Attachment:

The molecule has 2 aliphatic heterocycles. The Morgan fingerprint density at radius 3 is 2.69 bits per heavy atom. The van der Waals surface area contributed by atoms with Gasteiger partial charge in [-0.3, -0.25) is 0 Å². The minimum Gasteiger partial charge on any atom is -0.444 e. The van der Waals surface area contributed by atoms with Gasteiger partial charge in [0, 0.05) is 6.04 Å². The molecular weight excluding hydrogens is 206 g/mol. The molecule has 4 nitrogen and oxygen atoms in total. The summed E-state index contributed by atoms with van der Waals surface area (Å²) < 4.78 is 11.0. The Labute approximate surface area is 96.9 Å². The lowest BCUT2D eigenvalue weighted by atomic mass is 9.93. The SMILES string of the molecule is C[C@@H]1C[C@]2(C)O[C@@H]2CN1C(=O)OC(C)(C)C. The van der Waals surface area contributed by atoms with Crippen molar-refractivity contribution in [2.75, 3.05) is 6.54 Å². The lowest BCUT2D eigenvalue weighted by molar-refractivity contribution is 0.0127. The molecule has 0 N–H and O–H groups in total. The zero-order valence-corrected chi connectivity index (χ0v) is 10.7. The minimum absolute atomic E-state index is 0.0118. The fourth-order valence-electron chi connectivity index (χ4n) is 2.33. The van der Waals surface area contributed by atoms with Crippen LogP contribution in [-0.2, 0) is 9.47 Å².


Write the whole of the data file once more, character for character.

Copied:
The molecule has 2 aliphatic heterocycles. The Morgan fingerprint density at radius 3 is 2.69 bits per heavy atom. The van der Waals surface area contributed by atoms with Gasteiger partial charge in [-0.3, -0.25) is 0 Å². The minimum Gasteiger partial charge on any atom is -0.444 e. The van der Waals surface area contributed by atoms with Gasteiger partial charge in [0, 0.05) is 6.04 Å². The molecular weight excluding hydrogens is 206 g/mol. The molecule has 4 nitrogen and oxygen atoms in total. The summed E-state index contributed by atoms with van der Waals surface area (Å²) < 4.78 is 11.0. The Labute approximate surface area is 96.9 Å². The lowest BCUT2D eigenvalue weighted by atomic mass is 9.93. The SMILES string of the molecule is C[C@@H]1C[C@]2(C)O[C@@H]2CN1C(=O)OC(C)(C)C. The van der Waals surface area contributed by atoms with Crippen molar-refractivity contribution in [2.75, 3.05) is 6.54 Å². The lowest BCUT2D eigenvalue weighted by molar-refractivity contribution is 0.0127. The molecule has 0 N–H and O–H groups in total. The zero-order valence-corrected chi connectivity index (χ0v) is 10.7. The minimum absolute atomic E-state index is 0.0118. The fourth-order valence-electron chi connectivity index (χ4n) is 2.33. The van der Waals surface area contributed by atoms with Crippen LogP contribution in [-0.2, 0) is 9.47 Å².